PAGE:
|25,75||depends on context|
It used to be very simple. Enter a coordinate and AutoCAD interpreted it as an absolute coordinate. Enter a coordinate preceded by "@" (the at sign) and AutoCAD interpreted it as a relative coordinate. This simple rule changed when dynamic input was introduced and now the interpretation of coordinates is contextual. For example, when you draw a rectangle using RECTANG, the coordinate for the second point is interpreted as absolute with dynamic input turned off and as relative with dynamic input turned on. Really, try it and see.
Fortunately, there's a new coordinate prefix that forces an absolute coordinate, even when AutoCAD decides you want a relative one. Precede any coordinate with "#" (the hash sign) to force an absolute coordinate.
As of AutoCAD 2007, there's no need to draw closed shapes before extruding. The Presspull tool will find any enclosed area (just like BHATCH) and extrude it.
Any objects can be used as boundaries; lines, circles, splines, they all work. This makes building 3D solid models much quicker than before.
Finding the centre (centroid) of a square or rectangle used to require the use of at least one construction line but with object snap tracking, the same point can be found without having to draw any other objects.
This technique relies on the fact that "Midpoint" is set as one of your running object snaps and that polar tracking (POLAR) and object snap tracking (OTRACK) are on. Say you have a square and you want to draw an inscribed circle. Start the circle command and then hover the cursor over one of the vertical sides of the square until the midpoint snap icon appears. Move towards the centre and a dotted tracking like will appear. Next, hover the cursor over one of the horizontal sides of the square until the midpoint icon appears, again, move towards the centre of the square. This time, when you get close to the centre, both horizontal and vertical tracking lines appear and you can snap to the intersection simply by left-clicking. Finish the circle by snapping to any midpoint.
A lot of people using AutoCAD 2007 and above don't like the new XREF Manager, so here's a simple way to get the old one back.
AutoCAD 2007 introduced a new way to manage XREFs and to bring up the "old" XREF Manager, you have to type CLASSICXREF at the command line. Well, if you want things back the way they were and use the classic XREF Manager as the default from the keyboard and from the menu, a few adjustments will get you there…
First, go to. This command opens the ACAD.PGP file in Notepad. This is where all the keyboard shortcuts are defined.
Next, scroll down until you see XR (or use ), change the value from *XREF to *CLASSICXREF and save ( ). Close Notepad and return to AutoCAD. Enter the command REINIT, check the "PGP File" checkbox and click "OK". That fixes the keyboard so that next time you type XR, you'll see the old manager and not the new one.
To change your Menu, type CUI at the command line. In the "Customizations in All CUI Files" pane of the "Custom User Interface" dialogue, go to and click on it once to highlight it.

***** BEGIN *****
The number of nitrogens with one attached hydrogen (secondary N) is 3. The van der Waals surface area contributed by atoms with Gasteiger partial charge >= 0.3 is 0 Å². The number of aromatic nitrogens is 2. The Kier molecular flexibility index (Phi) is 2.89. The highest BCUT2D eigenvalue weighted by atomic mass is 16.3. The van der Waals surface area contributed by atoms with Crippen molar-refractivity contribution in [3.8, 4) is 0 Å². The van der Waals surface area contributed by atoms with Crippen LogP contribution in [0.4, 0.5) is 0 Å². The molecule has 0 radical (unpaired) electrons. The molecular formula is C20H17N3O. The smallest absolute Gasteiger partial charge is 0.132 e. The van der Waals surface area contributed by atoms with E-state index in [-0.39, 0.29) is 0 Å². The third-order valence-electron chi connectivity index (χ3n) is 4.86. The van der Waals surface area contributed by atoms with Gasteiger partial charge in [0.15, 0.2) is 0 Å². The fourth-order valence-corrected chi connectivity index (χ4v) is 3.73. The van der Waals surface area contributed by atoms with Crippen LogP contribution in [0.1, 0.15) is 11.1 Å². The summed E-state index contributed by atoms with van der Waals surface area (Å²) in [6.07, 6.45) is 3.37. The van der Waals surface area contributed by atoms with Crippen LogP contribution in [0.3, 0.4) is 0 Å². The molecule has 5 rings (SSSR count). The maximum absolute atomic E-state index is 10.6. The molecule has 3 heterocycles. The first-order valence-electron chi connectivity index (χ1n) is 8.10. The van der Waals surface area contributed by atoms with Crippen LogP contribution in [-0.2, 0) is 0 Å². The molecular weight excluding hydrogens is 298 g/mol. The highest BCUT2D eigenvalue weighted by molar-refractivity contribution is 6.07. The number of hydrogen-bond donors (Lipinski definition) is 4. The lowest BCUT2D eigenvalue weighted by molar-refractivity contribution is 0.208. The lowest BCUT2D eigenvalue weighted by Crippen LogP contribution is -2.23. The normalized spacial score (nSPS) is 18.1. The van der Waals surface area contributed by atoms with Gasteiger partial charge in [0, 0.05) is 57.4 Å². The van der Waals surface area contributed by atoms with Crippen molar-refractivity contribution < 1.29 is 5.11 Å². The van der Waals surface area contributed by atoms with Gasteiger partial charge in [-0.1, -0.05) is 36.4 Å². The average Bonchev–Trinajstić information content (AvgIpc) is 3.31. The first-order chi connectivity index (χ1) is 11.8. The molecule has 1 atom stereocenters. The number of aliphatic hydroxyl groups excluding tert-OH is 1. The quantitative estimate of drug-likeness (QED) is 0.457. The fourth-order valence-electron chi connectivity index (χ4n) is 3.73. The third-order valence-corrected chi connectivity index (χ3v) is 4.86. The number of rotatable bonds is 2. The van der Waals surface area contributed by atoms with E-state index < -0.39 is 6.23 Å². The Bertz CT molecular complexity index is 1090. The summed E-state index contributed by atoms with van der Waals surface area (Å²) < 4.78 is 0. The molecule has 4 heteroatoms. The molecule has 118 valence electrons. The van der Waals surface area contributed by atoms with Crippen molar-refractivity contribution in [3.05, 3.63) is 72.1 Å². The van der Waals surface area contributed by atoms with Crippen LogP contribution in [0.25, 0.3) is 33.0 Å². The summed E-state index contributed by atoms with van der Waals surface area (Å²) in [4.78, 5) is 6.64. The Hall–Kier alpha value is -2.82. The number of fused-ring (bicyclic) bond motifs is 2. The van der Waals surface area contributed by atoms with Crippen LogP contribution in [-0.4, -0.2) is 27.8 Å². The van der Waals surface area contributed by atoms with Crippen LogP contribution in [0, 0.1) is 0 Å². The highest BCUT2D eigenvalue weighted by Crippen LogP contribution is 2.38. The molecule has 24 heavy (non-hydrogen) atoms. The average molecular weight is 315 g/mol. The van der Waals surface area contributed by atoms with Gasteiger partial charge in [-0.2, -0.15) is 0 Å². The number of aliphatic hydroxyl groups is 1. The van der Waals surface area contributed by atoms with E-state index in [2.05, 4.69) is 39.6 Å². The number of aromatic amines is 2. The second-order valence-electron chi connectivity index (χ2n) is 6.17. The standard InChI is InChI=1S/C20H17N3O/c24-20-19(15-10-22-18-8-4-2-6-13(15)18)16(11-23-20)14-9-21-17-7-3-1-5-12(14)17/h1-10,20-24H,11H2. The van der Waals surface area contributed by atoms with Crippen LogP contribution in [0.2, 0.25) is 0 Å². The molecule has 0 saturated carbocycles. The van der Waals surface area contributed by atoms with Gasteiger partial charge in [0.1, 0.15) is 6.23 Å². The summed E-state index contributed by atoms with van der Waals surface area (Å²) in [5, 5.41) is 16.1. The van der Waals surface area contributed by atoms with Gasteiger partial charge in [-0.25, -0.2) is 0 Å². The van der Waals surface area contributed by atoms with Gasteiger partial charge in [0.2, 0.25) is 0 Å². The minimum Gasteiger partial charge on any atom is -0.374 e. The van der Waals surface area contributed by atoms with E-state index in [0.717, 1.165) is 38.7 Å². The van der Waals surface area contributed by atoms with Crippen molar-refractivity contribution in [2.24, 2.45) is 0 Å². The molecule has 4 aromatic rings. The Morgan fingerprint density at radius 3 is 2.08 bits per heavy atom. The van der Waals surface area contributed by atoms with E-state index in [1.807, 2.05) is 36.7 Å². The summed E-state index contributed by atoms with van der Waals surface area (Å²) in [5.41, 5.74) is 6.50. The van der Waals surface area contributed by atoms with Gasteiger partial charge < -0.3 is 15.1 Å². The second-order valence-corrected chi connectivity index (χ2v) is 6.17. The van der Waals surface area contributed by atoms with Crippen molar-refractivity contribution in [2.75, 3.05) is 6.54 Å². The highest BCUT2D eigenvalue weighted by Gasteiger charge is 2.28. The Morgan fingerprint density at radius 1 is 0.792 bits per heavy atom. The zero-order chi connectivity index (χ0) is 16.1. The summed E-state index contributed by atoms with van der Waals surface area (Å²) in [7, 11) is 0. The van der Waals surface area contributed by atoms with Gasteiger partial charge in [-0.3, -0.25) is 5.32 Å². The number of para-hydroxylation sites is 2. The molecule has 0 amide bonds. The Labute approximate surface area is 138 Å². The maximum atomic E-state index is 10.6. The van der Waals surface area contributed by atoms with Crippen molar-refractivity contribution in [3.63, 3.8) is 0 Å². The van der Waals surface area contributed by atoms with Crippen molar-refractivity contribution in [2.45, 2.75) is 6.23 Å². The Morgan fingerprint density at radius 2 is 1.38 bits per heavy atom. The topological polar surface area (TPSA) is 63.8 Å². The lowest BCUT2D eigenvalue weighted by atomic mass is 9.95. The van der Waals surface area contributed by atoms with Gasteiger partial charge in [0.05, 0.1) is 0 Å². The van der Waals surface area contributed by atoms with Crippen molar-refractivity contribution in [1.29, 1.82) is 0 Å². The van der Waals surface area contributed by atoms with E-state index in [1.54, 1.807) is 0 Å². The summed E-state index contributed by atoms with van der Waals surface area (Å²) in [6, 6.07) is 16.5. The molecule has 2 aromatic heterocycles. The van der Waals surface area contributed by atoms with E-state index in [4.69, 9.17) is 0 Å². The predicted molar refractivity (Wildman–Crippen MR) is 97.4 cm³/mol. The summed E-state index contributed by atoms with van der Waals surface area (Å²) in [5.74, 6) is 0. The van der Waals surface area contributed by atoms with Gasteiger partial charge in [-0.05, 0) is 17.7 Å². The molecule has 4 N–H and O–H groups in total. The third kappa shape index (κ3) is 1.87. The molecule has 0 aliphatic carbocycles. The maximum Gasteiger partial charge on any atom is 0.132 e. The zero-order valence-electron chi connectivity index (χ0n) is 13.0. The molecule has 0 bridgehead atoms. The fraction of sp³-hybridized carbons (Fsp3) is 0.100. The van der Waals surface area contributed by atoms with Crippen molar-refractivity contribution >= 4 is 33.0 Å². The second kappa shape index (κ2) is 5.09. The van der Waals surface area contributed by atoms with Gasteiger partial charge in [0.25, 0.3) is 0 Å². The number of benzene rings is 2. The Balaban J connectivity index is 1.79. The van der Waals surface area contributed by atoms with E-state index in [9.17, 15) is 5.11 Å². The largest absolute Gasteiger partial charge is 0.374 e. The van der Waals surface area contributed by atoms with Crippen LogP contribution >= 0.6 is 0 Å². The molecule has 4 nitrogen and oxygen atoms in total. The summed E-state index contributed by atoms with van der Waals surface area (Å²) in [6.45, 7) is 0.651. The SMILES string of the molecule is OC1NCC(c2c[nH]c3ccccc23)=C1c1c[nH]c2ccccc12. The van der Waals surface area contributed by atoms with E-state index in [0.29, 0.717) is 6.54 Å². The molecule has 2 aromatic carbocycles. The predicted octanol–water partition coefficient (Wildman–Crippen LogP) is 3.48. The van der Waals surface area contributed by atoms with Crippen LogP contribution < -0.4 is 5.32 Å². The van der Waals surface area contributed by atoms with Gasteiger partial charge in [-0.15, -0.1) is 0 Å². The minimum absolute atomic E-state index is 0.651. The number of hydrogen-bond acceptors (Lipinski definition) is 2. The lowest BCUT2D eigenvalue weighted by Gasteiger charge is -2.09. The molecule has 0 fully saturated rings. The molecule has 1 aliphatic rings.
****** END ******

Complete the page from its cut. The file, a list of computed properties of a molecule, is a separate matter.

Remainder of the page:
Now, in the "Properties" pane, change the "Macro" setting from ^C^C_externalreferences to ^C^C_classicxref, click "OK" to save the changes and you're done.
Do you get fed up having to set your Fillet alternately to a radius value and then to 0 to get a right angle?
You don't have to! Just fillet your lines while holding down SHIFT and the current default fillet radius value will be ignored.
This tip works begining with AutoCAD 2006:
At the command line, type the first letter of the command you wish to start. Do not press (ENTER); instead, press the TAB key repeatedly and watch as AutoCAD runs through an alphabetical list of all commands, beginning with the letter you first typed. When the right command appears in the command line, press to start it.
This isn't a very efficient way to invoke a command but it's a great way of finding commands you never knew existed; try it yourself and you will discover that AutoCAD has a lot of commands…
Also, you can press SHIFT+TAB to walk back through the list.
By default, AutoCAD always displays the UCS icon at the drawing origin (0,0) unless the origin is off screen, in which case, the UCS icon sits quietly in the bottom left-hand corner of the drawing area.
If you find the UCS icon distracting when it's floating in the middle of the screen, you can force it to be displayed in the bottom left-hand corner using the ucsicon command.
Enter an option [ON/OFF/All/Noorigin/ORigin/Properties] <ON>:
Use the "Noorigin" option to force the icon into the bottom left corner and the "ORigin" option to set it back to the default.
See the UCS Icon tutorial for more details.
Elements of a scene such as houses are classed as "Objects". Objects are items that sit on the landform terrain or conform to its surface. They are usually positioned in AutoCAD using blocks or lines. This stage describes the process for creating houses (including roofs), fences and road lines.
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This tutorial describes the options and commands available for dimensioning drawings and how to use them. The correct use of AutoCADs dimension tools is the key to producing clear and concise measured drawings.
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